Grain and Feed Annual 2012

An Expert's View about Rice in Japan

Posted on: 24 Mar 2012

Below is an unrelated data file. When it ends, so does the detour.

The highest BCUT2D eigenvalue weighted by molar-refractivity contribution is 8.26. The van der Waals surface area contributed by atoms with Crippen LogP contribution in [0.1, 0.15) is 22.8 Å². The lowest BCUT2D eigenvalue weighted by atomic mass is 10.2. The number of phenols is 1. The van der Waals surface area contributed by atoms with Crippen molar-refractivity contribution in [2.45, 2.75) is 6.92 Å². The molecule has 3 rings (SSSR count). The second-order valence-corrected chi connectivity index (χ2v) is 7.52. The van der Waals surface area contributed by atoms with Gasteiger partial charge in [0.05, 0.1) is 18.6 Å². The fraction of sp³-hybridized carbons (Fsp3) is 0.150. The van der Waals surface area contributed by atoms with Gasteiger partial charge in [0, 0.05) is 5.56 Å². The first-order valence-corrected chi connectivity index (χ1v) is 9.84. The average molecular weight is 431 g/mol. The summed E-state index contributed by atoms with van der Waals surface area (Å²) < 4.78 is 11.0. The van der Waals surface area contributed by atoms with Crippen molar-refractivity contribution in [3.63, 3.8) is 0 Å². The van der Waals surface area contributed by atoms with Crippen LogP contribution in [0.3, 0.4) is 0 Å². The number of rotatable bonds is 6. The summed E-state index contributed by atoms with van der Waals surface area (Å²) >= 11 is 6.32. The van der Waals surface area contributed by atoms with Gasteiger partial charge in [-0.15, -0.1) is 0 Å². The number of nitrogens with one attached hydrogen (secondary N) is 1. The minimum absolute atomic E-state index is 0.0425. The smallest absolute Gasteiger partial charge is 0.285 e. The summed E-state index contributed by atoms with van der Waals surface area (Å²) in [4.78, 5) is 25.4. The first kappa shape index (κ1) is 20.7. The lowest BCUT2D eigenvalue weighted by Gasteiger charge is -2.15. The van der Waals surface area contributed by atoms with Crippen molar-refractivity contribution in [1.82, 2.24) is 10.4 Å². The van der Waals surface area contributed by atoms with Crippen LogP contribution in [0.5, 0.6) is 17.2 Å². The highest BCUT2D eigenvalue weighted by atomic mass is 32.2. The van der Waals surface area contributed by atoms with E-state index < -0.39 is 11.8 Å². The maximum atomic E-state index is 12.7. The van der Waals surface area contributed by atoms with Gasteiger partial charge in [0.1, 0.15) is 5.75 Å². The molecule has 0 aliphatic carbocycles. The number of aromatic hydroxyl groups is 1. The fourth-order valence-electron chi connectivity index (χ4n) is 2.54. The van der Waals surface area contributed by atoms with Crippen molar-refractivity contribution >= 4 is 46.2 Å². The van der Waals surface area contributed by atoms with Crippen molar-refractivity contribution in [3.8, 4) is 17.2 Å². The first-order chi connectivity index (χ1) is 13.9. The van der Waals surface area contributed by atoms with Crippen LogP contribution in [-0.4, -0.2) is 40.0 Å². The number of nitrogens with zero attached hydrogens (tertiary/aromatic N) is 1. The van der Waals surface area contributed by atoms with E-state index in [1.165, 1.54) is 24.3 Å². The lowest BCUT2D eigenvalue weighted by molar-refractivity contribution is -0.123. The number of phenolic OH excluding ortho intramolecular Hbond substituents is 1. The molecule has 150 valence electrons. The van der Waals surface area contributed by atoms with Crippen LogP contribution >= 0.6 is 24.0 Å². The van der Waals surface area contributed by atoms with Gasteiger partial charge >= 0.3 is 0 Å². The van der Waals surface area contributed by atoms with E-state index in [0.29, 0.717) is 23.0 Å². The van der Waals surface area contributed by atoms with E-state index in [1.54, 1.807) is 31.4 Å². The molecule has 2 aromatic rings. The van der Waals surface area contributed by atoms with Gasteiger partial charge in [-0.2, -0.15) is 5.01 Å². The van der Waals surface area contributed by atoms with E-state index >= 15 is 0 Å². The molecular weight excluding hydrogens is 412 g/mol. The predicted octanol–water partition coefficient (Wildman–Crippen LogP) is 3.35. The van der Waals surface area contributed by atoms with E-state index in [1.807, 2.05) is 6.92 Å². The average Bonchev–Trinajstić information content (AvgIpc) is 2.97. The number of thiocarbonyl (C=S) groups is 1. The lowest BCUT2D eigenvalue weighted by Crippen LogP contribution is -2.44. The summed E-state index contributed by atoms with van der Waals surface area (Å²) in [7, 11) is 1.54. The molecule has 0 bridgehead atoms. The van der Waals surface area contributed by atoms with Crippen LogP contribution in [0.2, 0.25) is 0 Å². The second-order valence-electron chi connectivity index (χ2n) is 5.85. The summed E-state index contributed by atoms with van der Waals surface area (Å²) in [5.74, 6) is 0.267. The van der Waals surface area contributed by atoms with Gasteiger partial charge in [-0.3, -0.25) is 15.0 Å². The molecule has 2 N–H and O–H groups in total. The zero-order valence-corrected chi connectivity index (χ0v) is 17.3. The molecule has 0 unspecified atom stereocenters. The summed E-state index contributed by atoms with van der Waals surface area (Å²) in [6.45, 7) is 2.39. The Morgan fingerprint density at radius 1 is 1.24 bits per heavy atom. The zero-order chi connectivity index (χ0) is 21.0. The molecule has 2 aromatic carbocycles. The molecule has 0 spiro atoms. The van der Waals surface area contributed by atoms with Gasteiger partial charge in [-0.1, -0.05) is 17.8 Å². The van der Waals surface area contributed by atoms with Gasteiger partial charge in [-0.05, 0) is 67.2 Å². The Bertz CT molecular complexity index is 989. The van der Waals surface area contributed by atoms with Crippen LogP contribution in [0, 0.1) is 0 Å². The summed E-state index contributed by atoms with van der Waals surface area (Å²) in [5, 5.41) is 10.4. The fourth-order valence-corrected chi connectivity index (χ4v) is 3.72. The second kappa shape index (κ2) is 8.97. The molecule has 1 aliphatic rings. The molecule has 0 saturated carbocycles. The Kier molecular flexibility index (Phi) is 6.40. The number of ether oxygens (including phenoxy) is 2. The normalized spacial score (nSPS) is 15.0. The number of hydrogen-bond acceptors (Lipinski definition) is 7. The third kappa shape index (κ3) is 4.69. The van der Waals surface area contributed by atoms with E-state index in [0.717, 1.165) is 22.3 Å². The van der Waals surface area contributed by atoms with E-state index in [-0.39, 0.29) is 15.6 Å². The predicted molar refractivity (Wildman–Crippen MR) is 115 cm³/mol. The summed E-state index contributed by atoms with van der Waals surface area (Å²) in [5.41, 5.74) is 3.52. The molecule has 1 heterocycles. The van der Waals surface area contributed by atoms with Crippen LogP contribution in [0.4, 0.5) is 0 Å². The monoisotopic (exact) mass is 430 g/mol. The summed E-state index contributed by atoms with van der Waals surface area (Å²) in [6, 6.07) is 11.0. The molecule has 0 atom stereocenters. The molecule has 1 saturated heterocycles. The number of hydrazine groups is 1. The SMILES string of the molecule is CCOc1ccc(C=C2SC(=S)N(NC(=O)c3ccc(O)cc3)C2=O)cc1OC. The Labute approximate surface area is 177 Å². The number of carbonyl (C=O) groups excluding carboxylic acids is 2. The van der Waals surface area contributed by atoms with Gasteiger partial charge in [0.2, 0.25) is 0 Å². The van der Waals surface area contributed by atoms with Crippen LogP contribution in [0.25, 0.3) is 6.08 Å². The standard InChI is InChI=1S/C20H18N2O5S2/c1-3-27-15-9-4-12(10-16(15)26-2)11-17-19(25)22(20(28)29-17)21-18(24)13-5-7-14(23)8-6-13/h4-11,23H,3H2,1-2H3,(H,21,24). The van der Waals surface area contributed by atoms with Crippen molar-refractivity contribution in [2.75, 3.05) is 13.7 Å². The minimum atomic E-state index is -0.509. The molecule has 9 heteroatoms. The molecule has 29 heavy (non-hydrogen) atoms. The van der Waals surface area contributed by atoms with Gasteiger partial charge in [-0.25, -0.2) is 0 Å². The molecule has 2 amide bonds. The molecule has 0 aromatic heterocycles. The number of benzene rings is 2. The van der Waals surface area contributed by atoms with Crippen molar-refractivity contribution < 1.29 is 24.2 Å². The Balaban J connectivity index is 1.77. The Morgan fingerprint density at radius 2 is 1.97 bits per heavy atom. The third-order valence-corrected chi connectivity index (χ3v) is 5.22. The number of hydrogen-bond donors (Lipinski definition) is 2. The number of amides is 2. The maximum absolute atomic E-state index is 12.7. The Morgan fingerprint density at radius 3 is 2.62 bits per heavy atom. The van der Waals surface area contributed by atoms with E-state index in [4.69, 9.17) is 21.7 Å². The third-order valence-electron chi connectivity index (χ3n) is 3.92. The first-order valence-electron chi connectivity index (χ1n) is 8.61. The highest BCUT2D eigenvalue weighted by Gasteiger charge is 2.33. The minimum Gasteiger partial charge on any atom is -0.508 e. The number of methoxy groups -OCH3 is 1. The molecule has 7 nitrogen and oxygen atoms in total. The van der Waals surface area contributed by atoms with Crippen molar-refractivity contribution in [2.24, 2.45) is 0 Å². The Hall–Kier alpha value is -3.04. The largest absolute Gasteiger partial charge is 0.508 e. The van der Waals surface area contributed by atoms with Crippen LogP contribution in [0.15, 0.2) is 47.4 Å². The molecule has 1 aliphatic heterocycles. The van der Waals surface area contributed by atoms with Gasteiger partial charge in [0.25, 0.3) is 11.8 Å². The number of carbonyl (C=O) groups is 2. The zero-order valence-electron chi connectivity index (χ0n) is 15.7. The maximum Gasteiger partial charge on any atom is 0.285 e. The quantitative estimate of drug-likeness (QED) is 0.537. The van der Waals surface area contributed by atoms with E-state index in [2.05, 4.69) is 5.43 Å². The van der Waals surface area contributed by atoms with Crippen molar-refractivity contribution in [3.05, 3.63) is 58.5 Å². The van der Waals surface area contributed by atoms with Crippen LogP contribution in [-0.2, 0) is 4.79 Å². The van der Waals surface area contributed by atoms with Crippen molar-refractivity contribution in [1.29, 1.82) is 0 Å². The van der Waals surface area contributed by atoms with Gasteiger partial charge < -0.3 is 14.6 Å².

Despite economic setbacks and infrastructural damage, which have not been overcome, the fundamentals of Japan’s food and feed industry remain sound.